buttermilk pie in a cornmeal & lard crustbuttermilk pie in a cornmeal & lard crust

I made this buttermilk pie on the television today, on a local show, Channel 3′s “3 Plus You”. Or sort of pretended to make it for illustrative purposes with a lovely one I baked the night before standing by. I might have video clips of it and the gnocchi I made on there a few weeks back at some point. I’m not withholding them, I promise. Right now there are technical difficulties in obtaining them. Cue elevator music and clip art. The lights were pleasantly bright in a make believe kind of way, and I wore a floral apron, which I must admit never occurs in real life, and I even proffered a quippy one liner: “If this pie were any more southern it would have a drawl!” That also never happens in real life. Mostly I’m silently licking my fingers, climbing up on chairs with my camera, or staring listlessly at a hateful sink full of dishes.

Watching yourself on video is interesting in that way that a weird bug is interesting. It’s curious. In some ways it’s like some space age out of body time traveling experience. It’s certainly unnatural. Our ancestors would have attributed it to wild magic, no doubt. I think about cultures where people won’t let you take their photograph because they believe you’re taking a piece of them, of their soul. Part of me thinks that’s probably so in a way. But I’m not worried. You can have me, I guess. This is all to say, I’m not very used to seeing myself on camera, and it’s novel. I like it because it’s a wholly different perspective than regular consciousness. I seem to purse my lips a lot.

So yes, I made a buttermilk pie. I made it after the news. I was setting up my table and heard the anchor say something about a 12 year old being shot in the face, and I laughed a little but not because it was funny. It was just so absurd, to hear something like that in my floral apron & red lipstick laying out my little bowls of flour and egg yolks and lemon juice. I felt bad about it, but then again, that’s what people do when they hear disturbing things sometimes. I think it’s something the brain does. I think laughing at tragedy is a biological function, is what I mean. I digress. I then demonstrated how to make the buttermilk pie, as well as showed off the fully baked one in its sensual cornmeal and leaf lard crust. I can’t really imagine that it ought to ever be in any other sort of crust, though it would be delicious in just about anything. This pie seems wholly evocative of the spirit of a southern Thanksgiving. The essence, its soul of Cruze Farm’s buttermilk, pork fat from Link41, and cornmeal from the market are all produced in Tennessee. These are some of the things I’m most thankful for and the inspiration behind so much of my work. So that’s why I made it while trying to smile plenty with lipsticked lips on the TV. Which, it seems, I will happily be doing a little more of in the future.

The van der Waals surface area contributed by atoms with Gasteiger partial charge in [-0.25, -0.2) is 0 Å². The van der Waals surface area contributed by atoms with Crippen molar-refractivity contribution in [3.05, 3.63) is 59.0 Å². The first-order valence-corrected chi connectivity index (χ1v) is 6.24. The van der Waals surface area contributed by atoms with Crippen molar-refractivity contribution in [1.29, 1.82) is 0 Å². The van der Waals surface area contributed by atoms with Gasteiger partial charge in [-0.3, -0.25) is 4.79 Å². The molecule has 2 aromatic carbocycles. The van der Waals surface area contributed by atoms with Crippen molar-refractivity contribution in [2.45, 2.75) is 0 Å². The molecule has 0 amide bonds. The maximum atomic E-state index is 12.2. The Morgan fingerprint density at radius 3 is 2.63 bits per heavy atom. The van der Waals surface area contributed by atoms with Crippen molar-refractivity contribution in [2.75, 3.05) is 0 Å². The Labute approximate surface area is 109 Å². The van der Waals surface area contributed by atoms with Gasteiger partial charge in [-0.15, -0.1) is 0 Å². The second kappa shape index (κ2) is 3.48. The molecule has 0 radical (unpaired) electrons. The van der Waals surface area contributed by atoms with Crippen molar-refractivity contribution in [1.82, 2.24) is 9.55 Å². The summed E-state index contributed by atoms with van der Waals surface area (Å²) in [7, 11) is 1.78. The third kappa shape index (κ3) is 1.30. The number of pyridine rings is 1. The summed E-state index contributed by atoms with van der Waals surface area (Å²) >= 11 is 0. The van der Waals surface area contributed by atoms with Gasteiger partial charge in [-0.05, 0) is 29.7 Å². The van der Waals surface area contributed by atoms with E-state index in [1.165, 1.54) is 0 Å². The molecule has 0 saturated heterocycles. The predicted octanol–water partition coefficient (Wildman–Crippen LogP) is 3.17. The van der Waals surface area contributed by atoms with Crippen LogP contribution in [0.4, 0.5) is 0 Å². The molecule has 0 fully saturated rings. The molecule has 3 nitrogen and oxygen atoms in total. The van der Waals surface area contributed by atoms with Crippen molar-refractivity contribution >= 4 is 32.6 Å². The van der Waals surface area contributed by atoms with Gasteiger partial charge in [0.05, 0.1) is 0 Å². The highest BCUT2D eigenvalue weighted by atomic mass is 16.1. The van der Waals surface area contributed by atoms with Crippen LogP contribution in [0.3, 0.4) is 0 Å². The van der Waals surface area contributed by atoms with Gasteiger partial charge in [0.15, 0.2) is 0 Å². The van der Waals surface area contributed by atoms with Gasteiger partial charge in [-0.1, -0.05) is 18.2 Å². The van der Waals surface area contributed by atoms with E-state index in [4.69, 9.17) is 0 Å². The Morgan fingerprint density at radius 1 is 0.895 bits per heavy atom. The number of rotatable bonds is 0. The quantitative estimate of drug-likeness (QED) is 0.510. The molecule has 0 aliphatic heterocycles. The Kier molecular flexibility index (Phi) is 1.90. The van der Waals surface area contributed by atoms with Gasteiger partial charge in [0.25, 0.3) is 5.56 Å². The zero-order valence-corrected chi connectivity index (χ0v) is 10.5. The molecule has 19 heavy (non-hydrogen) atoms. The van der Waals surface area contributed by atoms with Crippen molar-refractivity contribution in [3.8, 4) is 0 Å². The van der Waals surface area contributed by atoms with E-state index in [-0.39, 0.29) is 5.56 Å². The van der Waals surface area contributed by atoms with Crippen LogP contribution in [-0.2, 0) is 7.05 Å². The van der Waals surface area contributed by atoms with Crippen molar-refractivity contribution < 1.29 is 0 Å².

buttermilk pie in a cornmeal & lard crust

I think to express gratitude for one’s good fortune, relative or otherwise, is actually a very proactive thing to do in a world that hurts. Generosity is born out of gratitude. That’s important. You may not be able to end suffering, that much is obvious, but you can at least not take what you have for granted. I try to be ever thankful for having a home and for having love and a family and getting to bake so many pies. For being healthy, finally. It makes you happier, so there’s really no reason not to cultivate being pleased with whatever it is you have. That also means not indulging in guilt. That’s hard for me. I often feel guilty, undeserving of my own happiness. But that isn’t right either. I try to respectfully accept the good when it comes and show my gratitude by giving back. Sometimes I actually struggle more to accept peace & contentment than abject misery, which lord knows I’ve known plenty of. It’s a mixed bag, this mortal coil, one I’m ever learning to mindfully take as it comes. It’s the time of year when people think about these things, and I think about them a lot.

buttermilk pie in a cornmeal & lard crust

I’m fearfully grateful, really. Sometimes life seems so good I worry I’ll wake from it. It’s not without it’s pain. People are still people, and I’m robustly human in my imperfection. But the great thing about living the majority of your life in perpetual pain, in constant crisis, is that it makes you really grateful for a simple, mundane existence. For me, my fabulously boring life shared with my lover & best friend is my greatest achievement. When people are nasty or I feel indolent and anxious, I have only to remember that for relief.